Drive a spike to the star Spica on these May evenings. You’ll always find the star Spica, the brightest star in the constellation Virgo the Maiden, in the same place in the sky on May evenings every year.
Yesterday we talked about learning to “follow the arc” to the star Arcturus in the constellation Bootes. You just follow the curve in the Big Dipper’s handle until you see this orange star.
The above chart shows a wide sweep of sky, from northeast to southeast around nightfall. First follow the curve made by these stars in the Big Dipper’s handle to the star Arcturus in the constellation Bootes: follow the arc to Arcturus. Now extend the curve in the handle into the southeastern sky: drive a spike to Spica. Or: speed on to Spica.
Spica in the constellation Virgo looks like one star, but this single point of light is really a multiple star system – with two hot stars orbiting very close together – located an estimated distance of 262 light-years away from Earth. Spica’s constellation, Virgo, is large and rambling and difficult to see. But you can look for a little squarish figure to the west (right) of Spica. This is the constellation Corvus the Crow, which we show on our May 15, 2017 Tonight’s sky.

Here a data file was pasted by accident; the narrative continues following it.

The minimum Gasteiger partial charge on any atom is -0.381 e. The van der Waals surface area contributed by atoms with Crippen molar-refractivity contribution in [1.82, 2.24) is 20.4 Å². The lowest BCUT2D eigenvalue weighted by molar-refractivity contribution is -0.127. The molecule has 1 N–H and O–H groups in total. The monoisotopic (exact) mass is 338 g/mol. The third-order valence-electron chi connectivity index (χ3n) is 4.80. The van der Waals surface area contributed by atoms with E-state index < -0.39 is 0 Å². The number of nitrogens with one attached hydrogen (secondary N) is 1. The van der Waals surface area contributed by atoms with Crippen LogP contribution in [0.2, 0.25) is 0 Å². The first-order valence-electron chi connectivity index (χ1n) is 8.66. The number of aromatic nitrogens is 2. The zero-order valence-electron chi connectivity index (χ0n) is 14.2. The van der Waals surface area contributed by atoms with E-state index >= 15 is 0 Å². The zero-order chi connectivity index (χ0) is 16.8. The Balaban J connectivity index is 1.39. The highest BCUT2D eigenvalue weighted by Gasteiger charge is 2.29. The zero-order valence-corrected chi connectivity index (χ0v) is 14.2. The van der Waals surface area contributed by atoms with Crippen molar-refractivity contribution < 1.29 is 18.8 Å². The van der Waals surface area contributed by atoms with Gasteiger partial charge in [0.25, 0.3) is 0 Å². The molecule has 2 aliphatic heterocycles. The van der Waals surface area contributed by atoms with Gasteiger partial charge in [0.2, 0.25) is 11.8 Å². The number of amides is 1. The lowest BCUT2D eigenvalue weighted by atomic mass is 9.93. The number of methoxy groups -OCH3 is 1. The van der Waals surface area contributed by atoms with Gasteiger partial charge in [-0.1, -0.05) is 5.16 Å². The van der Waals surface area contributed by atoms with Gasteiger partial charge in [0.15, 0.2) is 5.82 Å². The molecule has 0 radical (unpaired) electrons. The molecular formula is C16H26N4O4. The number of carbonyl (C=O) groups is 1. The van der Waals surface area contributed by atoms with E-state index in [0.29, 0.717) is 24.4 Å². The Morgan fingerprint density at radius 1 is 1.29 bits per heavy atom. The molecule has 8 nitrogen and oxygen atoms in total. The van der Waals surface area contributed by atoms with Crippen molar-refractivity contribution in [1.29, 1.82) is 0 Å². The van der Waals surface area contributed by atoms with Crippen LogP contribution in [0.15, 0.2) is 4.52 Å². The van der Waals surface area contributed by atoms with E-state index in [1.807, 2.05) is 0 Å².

Bottom line: On these May evenings, drive a spike to the sparkling blue-white star Spica.
Deborah Byrd created the EarthSky radio series in 1991 and EarthSky.org in 1994. Today, she serves as Editor-in-Chief of this website. She has won a galaxy of awards from the broadcasting and science communities, including having an asteroid named 3505 Byrd in her honor. A science communicator and educator since 1976, Byrd believes in science as a force for good in the world and a vital tool for the 21st century. "Being an EarthSky editor is like hosting a big global party for cool nature-lovers," she says.